Recently I was skimming through my copy of “The Freshman Survival Guide” and I stopped at chapter 8: Mental Health. This is such an important and often forgotten about part of you time at college.
When you first go to college, even if you live on campus, off campus, or commute you will feel some sort of mental health distress. Whether if it is homesickness, eating disorders, major questioning, depression, stress, anxiety, etc (check out page 82 for other mental illnesses). This happens to everyone. However cliche its completely normal.
Most colleges have some sort student health and mental health facility. Talk to your RA if you are having any problems or if your roommate is. Being an RA is about help the resident and everything you say to us will be in complete confidence. If you think a mere talk cannot help, you can avail therapy and other mental health services. Essential Care Behavioral Services is a great way to get professional help and care with your mental health issues.
As mental health continues to be a growing concern for college students, it’s important to prioritize seeking help and support when needed. While many universities have resources available for students, such as counseling services, it’s also important to be aware of other options, such as visiting an urgent care clinic Coney Island or your local area. By being proactive about mental health and seeking the appropriate help and support, college students can prioritize their overall well-being and success in their academic and personal endeavors.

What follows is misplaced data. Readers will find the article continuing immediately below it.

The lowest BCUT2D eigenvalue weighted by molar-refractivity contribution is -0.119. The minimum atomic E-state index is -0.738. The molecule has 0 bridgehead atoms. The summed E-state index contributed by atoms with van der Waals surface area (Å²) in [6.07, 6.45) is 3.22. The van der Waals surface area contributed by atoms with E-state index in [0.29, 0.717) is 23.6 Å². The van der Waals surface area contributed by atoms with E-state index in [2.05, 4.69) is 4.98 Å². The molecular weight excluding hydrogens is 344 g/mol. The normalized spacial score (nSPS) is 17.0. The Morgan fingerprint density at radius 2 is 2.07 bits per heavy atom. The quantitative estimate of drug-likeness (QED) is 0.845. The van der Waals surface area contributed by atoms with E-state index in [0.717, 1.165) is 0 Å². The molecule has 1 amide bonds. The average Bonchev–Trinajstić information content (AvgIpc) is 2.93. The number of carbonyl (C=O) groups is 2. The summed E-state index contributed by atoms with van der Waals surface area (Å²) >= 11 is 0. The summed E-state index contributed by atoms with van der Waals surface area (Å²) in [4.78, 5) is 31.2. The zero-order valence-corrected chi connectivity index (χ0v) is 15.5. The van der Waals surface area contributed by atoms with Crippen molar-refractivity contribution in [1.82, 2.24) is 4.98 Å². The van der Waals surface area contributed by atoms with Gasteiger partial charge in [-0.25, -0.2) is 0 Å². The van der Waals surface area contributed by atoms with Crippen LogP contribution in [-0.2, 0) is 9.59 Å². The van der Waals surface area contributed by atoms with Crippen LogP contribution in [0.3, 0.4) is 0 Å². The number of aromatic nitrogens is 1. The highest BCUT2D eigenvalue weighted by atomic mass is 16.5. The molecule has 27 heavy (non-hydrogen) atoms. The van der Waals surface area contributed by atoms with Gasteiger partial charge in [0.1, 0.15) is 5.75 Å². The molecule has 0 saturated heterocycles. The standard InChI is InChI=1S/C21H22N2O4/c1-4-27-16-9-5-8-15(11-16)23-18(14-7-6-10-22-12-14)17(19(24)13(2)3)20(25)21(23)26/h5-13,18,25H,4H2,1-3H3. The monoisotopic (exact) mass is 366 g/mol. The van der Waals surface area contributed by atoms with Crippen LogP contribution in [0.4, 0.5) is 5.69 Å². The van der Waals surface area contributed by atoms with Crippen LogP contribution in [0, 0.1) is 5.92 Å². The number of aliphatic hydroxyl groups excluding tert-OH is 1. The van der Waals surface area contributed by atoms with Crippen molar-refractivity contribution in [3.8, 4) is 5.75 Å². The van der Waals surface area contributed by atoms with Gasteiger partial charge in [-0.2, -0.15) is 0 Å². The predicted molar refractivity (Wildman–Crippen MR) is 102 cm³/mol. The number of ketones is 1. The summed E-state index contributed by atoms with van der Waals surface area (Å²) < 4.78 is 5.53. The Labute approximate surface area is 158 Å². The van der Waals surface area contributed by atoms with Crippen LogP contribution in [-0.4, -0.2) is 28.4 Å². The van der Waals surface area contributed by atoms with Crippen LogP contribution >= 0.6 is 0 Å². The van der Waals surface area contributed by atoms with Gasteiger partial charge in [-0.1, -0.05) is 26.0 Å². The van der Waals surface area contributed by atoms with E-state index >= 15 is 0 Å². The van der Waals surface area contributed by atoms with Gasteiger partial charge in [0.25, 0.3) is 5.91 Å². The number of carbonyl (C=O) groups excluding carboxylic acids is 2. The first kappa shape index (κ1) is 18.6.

So check your schools student health website or with your RA if you feel you are are under mental distress. Do not be afraid to ask for help. Also read chapter 8 of your copy of The Freshman Survival Guide.
Kailynn did a wonderful job mentioning the different ways of getting in contact with someone if you have any sort of distress. Look into what your office of Health/Counseling (that’s what it’s called at Ramapo) or any sort of counseling office is called. If your distress is coming from any sort of questioning in your sexuality, see if your campus offers a Women’s Center or some sort of group like that to help you out. Even if your questions are about a friend or family member, these centers are great resources.
Don’t be afraid to ask for help. There is always someone who is willing to listen. All you have to do is speak up.